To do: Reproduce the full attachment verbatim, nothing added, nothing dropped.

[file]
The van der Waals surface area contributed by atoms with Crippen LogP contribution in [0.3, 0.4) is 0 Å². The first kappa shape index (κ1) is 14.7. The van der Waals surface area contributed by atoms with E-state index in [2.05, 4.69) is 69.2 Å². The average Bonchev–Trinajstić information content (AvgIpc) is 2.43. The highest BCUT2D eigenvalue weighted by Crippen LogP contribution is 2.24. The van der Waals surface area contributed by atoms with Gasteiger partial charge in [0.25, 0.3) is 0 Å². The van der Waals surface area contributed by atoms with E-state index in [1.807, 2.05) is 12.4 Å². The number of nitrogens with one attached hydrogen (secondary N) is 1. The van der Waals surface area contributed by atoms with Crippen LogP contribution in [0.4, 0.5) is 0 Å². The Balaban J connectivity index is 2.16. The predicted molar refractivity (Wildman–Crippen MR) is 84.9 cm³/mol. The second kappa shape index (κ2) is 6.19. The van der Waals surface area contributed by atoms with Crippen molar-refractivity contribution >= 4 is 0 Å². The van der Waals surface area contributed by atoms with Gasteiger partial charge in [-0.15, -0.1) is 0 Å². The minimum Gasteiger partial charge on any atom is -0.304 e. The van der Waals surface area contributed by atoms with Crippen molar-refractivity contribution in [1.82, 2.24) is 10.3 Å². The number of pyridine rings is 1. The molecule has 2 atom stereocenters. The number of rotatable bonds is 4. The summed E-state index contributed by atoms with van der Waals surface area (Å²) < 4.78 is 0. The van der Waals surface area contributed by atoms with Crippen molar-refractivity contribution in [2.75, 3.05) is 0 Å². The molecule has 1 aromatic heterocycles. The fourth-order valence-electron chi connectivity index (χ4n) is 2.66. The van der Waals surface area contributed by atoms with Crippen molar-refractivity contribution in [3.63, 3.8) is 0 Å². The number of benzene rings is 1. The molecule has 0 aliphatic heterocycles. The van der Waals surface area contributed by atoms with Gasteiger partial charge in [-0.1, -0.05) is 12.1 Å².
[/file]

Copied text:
The van der Waals surface area contributed by atoms with Crippen LogP contribution in [0.3, 0.4) is 0 Å². The first kappa shape index (κ1) is 14.7. The van der Waals surface area contributed by atoms with E-state index in [2.05, 4.69) is 69.2 Å². The average Bonchev–Trinajstić information content (AvgIpc) is 2.43. The highest BCUT2D eigenvalue weighted by Crippen LogP contribution is 2.24. The van der Waals surface area contributed by atoms with Gasteiger partial charge in [0.25, 0.3) is 0 Å². The van der Waals surface area contributed by atoms with E-state index in [1.807, 2.05) is 12.4 Å². The number of nitrogens with one attached hydrogen (secondary N) is 1. The van der Waals surface area contributed by atoms with Crippen LogP contribution in [0.4, 0.5) is 0 Å². The Balaban J connectivity index is 2.16. The predicted molar refractivity (Wildman–Crippen MR) is 84.9 cm³/mol. The second kappa shape index (κ2) is 6.19. The van der Waals surface area contributed by atoms with Crippen molar-refractivity contribution >= 4 is 0 Å². The van der Waals surface area contributed by atoms with Gasteiger partial charge in [-0.15, -0.1) is 0 Å². The minimum Gasteiger partial charge on any atom is -0.304 e. The van der Waals surface area contributed by atoms with Crippen molar-refractivity contribution in [1.82, 2.24) is 10.3 Å². The number of pyridine rings is 1. The molecule has 2 atom stereocenters. The number of rotatable bonds is 4. The summed E-state index contributed by atoms with van der Waals surface area (Å²) < 4.78 is 0. The van der Waals surface area contributed by atoms with Crippen molar-refractivity contribution in [2.75, 3.05) is 0 Å². The molecule has 1 aromatic heterocycles. The fourth-order valence-electron chi connectivity index (χ4n) is 2.66. The van der Waals surface area contributed by atoms with Crippen molar-refractivity contribution in [3.63, 3.8) is 0 Å². The number of benzene rings is 1. The molecule has 0 aliphatic heterocycles. The van der Waals surface area contributed by atoms with Gasteiger partial charge in [-0.1, -0.05) is 12.1 Å².